I’m a part of Cordwainers Garden. This year we’ve dedicated a plot to seed-saving for this project.
I grow my own vegetables because I really enjoy growing things, and being able to grow things that I know are healthy and nutritious. I like doing it with other people, as part of a community garden. And it’s always nice, each year, to try something different and experiment. And I like being outside in the fresh air.
I save seeds for a few different reasons. For political reasons around seed sovereignty. There’s lots of worrying regulations at a global level around seeds. Also because I’ve learnt that the seeds that you save yourself from your local area and climate and conditions are always, each year, more adapted to the environment. And it means you have free seeds. We always get a lot of seeds so we can give them away to other people. And also it’s just really fun! I’m quite fascinated by seeds, so being able to save them and collect them is something I really enjoy doing.
Food sovereignty is linked with having control over our food and the plants and the crops that we grow. Over the years lots of seed varieties and heirloom seeds have been lost in favour of commercially grown crops. So for me seed sovereignty is about taking the control back and being able to collect our own seeds and being able to carry on doing practices that farmers have been doing for a long time all over the world.
My parents would grow vegetables and always had a vegetable patch. My Dad is from Egypt, so there were certain things that he grows like broad beans (or fava beans). I really vividly remember (and also there’s a photo of me) podding peas as a child. Because they always saved their bean seeds, when I did start growing crops on my own that just came naturally to me because it was what I’d seen and what I’d grown up with.
I usually feel quite relaxed. Although we’re still in quite an urban area, we’re quite hidden. People can see us, but you sort of feel like you’re a little bit tucked away and a bit hidden, almost like no one can really find you. It’s quite nice just to have a real break and just be away from technology or from things. And it’s really nice just having the sounds of the garden. It’s very different to any other kind of day-in, day-out city environment. Mostly I feel quite calm and relaxed and it’s always having a bit of a time out when you’re here, even if you’re working quite hard.
I like growing herbs to cook with and it’s a nice one that you can have raw, add to a salad, the flowers are really pretty. I think the bees quite like the flowers because they’re purple flowers, and it’s a really nice fragrant herb.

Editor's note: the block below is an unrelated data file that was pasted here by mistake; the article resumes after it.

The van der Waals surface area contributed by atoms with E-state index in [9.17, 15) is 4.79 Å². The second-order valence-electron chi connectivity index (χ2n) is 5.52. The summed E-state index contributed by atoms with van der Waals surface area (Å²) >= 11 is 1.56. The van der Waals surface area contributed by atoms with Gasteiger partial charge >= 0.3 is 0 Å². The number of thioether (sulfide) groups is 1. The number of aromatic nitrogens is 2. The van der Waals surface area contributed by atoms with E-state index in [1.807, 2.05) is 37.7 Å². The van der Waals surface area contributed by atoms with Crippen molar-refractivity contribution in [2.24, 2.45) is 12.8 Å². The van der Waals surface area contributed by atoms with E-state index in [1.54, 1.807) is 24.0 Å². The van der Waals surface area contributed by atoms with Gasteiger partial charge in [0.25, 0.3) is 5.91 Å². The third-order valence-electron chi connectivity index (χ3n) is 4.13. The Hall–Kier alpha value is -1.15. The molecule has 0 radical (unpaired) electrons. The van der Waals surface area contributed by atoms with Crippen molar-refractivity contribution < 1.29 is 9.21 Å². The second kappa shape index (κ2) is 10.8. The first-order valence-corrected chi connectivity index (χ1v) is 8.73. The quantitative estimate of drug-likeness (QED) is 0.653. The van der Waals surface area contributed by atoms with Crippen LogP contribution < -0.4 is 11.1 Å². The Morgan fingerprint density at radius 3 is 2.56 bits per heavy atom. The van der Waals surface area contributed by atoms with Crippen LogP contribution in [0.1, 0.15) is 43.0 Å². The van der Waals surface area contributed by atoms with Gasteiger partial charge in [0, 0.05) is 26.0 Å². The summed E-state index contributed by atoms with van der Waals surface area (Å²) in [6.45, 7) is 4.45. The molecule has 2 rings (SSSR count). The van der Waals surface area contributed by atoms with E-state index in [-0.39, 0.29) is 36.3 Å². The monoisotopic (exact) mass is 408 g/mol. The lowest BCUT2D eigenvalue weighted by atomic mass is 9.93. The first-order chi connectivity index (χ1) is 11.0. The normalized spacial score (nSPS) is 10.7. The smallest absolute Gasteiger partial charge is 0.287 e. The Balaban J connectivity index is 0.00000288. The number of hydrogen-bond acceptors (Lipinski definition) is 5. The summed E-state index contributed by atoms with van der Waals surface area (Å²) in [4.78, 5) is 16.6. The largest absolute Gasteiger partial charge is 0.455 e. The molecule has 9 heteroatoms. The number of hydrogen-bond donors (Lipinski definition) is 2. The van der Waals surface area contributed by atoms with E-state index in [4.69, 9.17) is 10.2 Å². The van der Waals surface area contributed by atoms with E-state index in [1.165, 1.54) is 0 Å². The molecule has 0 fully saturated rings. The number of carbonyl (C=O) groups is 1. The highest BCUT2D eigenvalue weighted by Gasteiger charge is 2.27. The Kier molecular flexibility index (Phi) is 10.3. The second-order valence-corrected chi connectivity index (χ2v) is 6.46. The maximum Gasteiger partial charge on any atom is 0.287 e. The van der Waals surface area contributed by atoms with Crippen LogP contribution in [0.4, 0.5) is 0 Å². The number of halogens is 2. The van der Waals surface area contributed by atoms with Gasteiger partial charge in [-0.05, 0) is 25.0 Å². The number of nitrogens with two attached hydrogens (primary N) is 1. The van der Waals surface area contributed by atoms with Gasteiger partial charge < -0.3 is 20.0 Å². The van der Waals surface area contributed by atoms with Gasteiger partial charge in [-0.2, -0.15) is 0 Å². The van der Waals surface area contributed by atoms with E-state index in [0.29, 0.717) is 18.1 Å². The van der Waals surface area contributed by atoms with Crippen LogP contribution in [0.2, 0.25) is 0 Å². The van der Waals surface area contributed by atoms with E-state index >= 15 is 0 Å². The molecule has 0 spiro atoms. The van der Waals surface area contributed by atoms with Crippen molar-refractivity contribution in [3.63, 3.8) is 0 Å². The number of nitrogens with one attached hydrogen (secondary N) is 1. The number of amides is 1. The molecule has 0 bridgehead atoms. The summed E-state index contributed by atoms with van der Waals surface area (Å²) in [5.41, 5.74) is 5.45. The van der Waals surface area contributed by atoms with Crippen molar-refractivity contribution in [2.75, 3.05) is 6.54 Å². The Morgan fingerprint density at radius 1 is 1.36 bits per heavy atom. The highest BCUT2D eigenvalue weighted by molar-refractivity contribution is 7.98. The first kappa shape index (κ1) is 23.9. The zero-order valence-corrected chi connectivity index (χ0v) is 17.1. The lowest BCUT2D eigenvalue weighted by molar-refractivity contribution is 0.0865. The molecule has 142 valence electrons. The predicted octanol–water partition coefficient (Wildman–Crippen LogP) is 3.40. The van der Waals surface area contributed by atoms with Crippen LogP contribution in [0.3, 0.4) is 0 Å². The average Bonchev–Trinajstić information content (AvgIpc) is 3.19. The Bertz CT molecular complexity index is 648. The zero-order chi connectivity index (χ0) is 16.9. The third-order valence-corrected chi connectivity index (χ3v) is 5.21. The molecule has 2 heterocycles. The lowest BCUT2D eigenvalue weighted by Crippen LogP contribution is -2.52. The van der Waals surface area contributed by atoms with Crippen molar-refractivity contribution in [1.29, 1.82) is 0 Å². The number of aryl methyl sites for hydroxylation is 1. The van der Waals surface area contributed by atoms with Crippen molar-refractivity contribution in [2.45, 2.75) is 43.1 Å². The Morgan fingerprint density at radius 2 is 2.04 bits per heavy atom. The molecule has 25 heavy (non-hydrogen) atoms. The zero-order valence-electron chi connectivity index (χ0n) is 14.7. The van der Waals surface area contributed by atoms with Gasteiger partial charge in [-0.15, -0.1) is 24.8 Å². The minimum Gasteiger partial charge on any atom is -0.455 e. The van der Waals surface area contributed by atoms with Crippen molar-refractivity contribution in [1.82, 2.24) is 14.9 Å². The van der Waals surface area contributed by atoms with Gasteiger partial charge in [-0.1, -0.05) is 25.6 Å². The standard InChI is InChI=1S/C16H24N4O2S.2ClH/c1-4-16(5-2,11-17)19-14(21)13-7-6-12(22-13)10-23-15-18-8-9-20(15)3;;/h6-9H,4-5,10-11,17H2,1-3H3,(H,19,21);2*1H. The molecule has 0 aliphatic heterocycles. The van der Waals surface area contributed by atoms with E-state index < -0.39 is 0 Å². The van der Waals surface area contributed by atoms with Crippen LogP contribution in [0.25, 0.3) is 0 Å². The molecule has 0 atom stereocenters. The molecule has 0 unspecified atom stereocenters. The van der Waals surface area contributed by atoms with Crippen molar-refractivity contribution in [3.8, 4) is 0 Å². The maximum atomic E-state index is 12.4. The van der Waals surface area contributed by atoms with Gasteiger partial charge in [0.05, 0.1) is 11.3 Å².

The seeds originally came from a packet of seeds that I bought, but I’ve been saving them from plants I’ve grown.
The seeds take quite a while to germinate and have to be at quite a high temperature. So I usually germinate it indoors in a heated propagator.
Sometimes there are seeds that don’t work and you have to sow them again. But I had one successful batch, so I just separated those out and then planted some outside and some in a little greenhouse. So you either have to have an indoor space and use a higher temperature or you have to wait till later in the season until it’s warmer and the ground has warmed up.
I usually transplant them into their own pot, and put that in the mini greenhouse until they’re about ten centimetres. I then plant them outside, in June or July. The ones in the greenhouse grow a lot faster. They come from a really hot climate so they like a lot of sun and heat. And they like to be watered but not waterlogged. So more like humid heat. They’ve done ok outside.
You can crop it quite hard a few times and it will bush out.
After it’s flowered you just let it go. Wait until it looks brown and dried out. Then you can just take the seed heads off and crumble them. The seeds are inside little seed-casings. It’s quite easy to get the seeds out if you harvest on a dry day.
I add it to salad. I use it as a garnish on curry or spicy dishes. And I also made a sugar syrup and infused that for herbal cocktails. I’ve made tea from it before and that’s quite nice. It’s sweet, and very fragrant.
Three years ago I went to one of the events of the London Freedom Seed Bank and everyone was encouraged to take some seeds away, and that was the pack that I took.
I planted some straight in the ground, and I also sprouted some first, soaking them and waiting for the shoots to come out and then only planting the ones which had germinated. And that worked quite well. And then watered them, gave them a feed a few times through the season. I fed them with a mix of a nettle tea and some compost tea from the. Got quite a good crop of them, not as good as in past years I think because it was so dry. I’ve left most of them to go to seed to collect. They do like quite a lot of water. The more sun they have the healthier the plants will be and the more they’ll produce.
Make sure you build quite a strong structure for them to grow up. They can grow quite tall and become quite heavy. So if they’re in a windy spot they can fall over.
I quite like eating them raw. So I chop them up and put them in a salad or just boil them or steam them. They’re really versatile to use.